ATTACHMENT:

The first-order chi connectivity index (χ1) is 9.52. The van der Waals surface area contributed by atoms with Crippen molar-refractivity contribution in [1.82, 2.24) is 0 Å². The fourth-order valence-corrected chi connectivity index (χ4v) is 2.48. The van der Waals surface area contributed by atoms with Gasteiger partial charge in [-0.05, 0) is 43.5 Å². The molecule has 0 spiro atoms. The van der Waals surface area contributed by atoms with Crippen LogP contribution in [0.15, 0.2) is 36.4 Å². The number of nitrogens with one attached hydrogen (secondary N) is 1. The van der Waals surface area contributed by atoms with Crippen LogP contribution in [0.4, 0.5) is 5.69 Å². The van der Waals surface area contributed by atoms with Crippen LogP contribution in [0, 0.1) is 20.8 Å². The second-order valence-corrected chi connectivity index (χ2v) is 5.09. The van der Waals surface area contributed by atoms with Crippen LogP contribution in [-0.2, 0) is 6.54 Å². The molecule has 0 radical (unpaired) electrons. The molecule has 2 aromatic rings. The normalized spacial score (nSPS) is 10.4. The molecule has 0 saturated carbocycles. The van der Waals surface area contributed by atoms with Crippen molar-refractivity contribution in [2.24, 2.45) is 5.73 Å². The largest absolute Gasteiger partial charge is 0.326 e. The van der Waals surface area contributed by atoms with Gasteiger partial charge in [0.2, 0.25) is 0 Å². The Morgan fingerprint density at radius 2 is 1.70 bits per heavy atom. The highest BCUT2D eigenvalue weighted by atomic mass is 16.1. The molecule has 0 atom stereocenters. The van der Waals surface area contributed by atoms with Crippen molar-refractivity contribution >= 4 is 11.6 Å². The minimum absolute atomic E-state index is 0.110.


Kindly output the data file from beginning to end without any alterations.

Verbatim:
The first-order chi connectivity index (χ1) is 9.52. The van der Waals surface area contributed by atoms with Crippen molar-refractivity contribution in [1.82, 2.24) is 0 Å². The fourth-order valence-corrected chi connectivity index (χ4v) is 2.48. The van der Waals surface area contributed by atoms with Gasteiger partial charge in [-0.05, 0) is 43.5 Å². The molecule has 0 spiro atoms. The van der Waals surface area contributed by atoms with Crippen LogP contribution in [0.15, 0.2) is 36.4 Å². The number of nitrogens with one attached hydrogen (secondary N) is 1. The van der Waals surface area contributed by atoms with Crippen LogP contribution in [0.4, 0.5) is 5.69 Å². The van der Waals surface area contributed by atoms with Crippen LogP contribution in [0, 0.1) is 20.8 Å². The second-order valence-corrected chi connectivity index (χ2v) is 5.09. The van der Waals surface area contributed by atoms with Crippen LogP contribution in [-0.2, 0) is 6.54 Å². The molecule has 0 radical (unpaired) electrons. The molecule has 2 aromatic rings. The normalized spacial score (nSPS) is 10.4. The molecule has 0 saturated carbocycles. The van der Waals surface area contributed by atoms with Crippen molar-refractivity contribution in [2.24, 2.45) is 5.73 Å². The largest absolute Gasteiger partial charge is 0.326 e. The van der Waals surface area contributed by atoms with Gasteiger partial charge in [0.2, 0.25) is 0 Å². The Morgan fingerprint density at radius 2 is 1.70 bits per heavy atom. The highest BCUT2D eigenvalue weighted by atomic mass is 16.1. The molecule has 0 atom stereocenters. The van der Waals surface area contributed by atoms with Crippen molar-refractivity contribution >= 4 is 11.6 Å². The minimum absolute atomic E-state index is 0.110.